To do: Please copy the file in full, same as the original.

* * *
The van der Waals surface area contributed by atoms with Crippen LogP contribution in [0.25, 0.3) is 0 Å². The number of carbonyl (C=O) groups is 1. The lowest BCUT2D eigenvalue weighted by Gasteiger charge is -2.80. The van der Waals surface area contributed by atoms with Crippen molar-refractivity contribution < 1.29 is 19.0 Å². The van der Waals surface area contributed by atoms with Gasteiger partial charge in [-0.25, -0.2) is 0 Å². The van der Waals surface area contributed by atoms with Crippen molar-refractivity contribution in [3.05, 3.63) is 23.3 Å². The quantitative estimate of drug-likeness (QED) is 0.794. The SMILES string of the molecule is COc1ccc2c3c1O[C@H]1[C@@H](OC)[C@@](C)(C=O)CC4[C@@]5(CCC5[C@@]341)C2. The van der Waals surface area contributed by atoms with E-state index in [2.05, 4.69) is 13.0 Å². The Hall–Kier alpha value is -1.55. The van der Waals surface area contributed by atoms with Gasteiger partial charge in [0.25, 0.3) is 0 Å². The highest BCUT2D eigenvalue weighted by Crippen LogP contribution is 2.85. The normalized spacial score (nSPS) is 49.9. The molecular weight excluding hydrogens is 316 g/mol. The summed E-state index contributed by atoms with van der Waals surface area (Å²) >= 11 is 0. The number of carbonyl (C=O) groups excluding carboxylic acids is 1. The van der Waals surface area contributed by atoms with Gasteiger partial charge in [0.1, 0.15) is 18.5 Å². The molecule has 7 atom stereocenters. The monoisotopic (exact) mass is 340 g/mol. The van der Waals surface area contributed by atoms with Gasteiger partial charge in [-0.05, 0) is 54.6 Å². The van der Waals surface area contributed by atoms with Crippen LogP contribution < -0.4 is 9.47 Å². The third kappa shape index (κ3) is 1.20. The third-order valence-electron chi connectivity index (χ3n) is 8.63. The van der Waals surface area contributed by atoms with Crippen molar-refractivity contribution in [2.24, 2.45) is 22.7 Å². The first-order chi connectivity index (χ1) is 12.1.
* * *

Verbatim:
The van der Waals surface area contributed by atoms with Crippen LogP contribution in [0.25, 0.3) is 0 Å². The number of carbonyl (C=O) groups is 1. The lowest BCUT2D eigenvalue weighted by Gasteiger charge is -2.80. The van der Waals surface area contributed by atoms with Crippen molar-refractivity contribution < 1.29 is 19.0 Å². The van der Waals surface area contributed by atoms with Gasteiger partial charge in [-0.25, -0.2) is 0 Å². The van der Waals surface area contributed by atoms with Crippen molar-refractivity contribution in [3.05, 3.63) is 23.3 Å². The quantitative estimate of drug-likeness (QED) is 0.794. The SMILES string of the molecule is COc1ccc2c3c1O[C@H]1[C@@H](OC)[C@@](C)(C=O)CC4[C@@]5(CCC5[C@@]341)C2. The van der Waals surface area contributed by atoms with E-state index in [2.05, 4.69) is 13.0 Å². The Hall–Kier alpha value is -1.55. The van der Waals surface area contributed by atoms with Gasteiger partial charge in [0.25, 0.3) is 0 Å². The highest BCUT2D eigenvalue weighted by Crippen LogP contribution is 2.85. The normalized spacial score (nSPS) is 49.9. The molecular weight excluding hydrogens is 316 g/mol. The summed E-state index contributed by atoms with van der Waals surface area (Å²) >= 11 is 0. The number of carbonyl (C=O) groups excluding carboxylic acids is 1. The van der Waals surface area contributed by atoms with Gasteiger partial charge in [0.1, 0.15) is 18.5 Å². The molecule has 7 atom stereocenters. The monoisotopic (exact) mass is 340 g/mol. The van der Waals surface area contributed by atoms with Gasteiger partial charge in [-0.05, 0) is 54.6 Å². The van der Waals surface area contributed by atoms with Crippen LogP contribution < -0.4 is 9.47 Å². The third kappa shape index (κ3) is 1.20. The third-order valence-electron chi connectivity index (χ3n) is 8.63. The van der Waals surface area contributed by atoms with Crippen molar-refractivity contribution in [2.24, 2.45) is 22.7 Å². The first-order chi connectivity index (χ1) is 12.1.